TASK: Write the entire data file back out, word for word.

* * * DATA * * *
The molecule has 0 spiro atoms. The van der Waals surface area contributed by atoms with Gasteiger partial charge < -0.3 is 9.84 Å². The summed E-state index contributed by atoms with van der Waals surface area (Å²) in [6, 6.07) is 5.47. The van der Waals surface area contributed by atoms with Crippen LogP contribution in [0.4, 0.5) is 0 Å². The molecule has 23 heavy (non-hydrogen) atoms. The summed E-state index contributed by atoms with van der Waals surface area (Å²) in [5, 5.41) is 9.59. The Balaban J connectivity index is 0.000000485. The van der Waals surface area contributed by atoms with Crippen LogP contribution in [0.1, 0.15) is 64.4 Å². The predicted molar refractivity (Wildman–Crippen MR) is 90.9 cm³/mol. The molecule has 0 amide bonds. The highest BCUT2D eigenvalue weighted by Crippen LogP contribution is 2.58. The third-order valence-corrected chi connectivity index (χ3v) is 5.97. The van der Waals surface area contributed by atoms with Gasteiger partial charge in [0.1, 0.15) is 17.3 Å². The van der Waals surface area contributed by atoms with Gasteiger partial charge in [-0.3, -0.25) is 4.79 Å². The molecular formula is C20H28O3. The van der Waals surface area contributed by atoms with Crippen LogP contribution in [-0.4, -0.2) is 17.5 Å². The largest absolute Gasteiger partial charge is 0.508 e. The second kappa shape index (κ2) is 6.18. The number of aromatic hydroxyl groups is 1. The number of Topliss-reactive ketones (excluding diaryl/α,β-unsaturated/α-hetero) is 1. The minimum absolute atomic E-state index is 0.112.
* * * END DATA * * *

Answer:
The molecule has 0 spiro atoms. The van der Waals surface area contributed by atoms with Gasteiger partial charge < -0.3 is 9.84 Å². The summed E-state index contributed by atoms with van der Waals surface area (Å²) in [6, 6.07) is 5.47. The van der Waals surface area contributed by atoms with Crippen LogP contribution in [0.4, 0.5) is 0 Å². The molecule has 23 heavy (non-hydrogen) atoms. The summed E-state index contributed by atoms with van der Waals surface area (Å²) in [5, 5.41) is 9.59. The Balaban J connectivity index is 0.000000485. The van der Waals surface area contributed by atoms with Crippen LogP contribution in [0.1, 0.15) is 64.4 Å². The predicted molar refractivity (Wildman–Crippen MR) is 90.9 cm³/mol. The molecule has 0 amide bonds. The highest BCUT2D eigenvalue weighted by Crippen LogP contribution is 2.58. The third-order valence-corrected chi connectivity index (χ3v) is 5.97. The van der Waals surface area contributed by atoms with Gasteiger partial charge in [0.1, 0.15) is 17.3 Å². The van der Waals surface area contributed by atoms with Gasteiger partial charge in [-0.3, -0.25) is 4.79 Å². The molecular formula is C20H28O3. The van der Waals surface area contributed by atoms with Crippen LogP contribution in [-0.4, -0.2) is 17.5 Å². The largest absolute Gasteiger partial charge is 0.508 e. The second kappa shape index (κ2) is 6.18. The number of aromatic hydroxyl groups is 1. The number of Topliss-reactive ketones (excluding diaryl/α,β-unsaturated/α-hetero) is 1. The minimum absolute atomic E-state index is 0.112.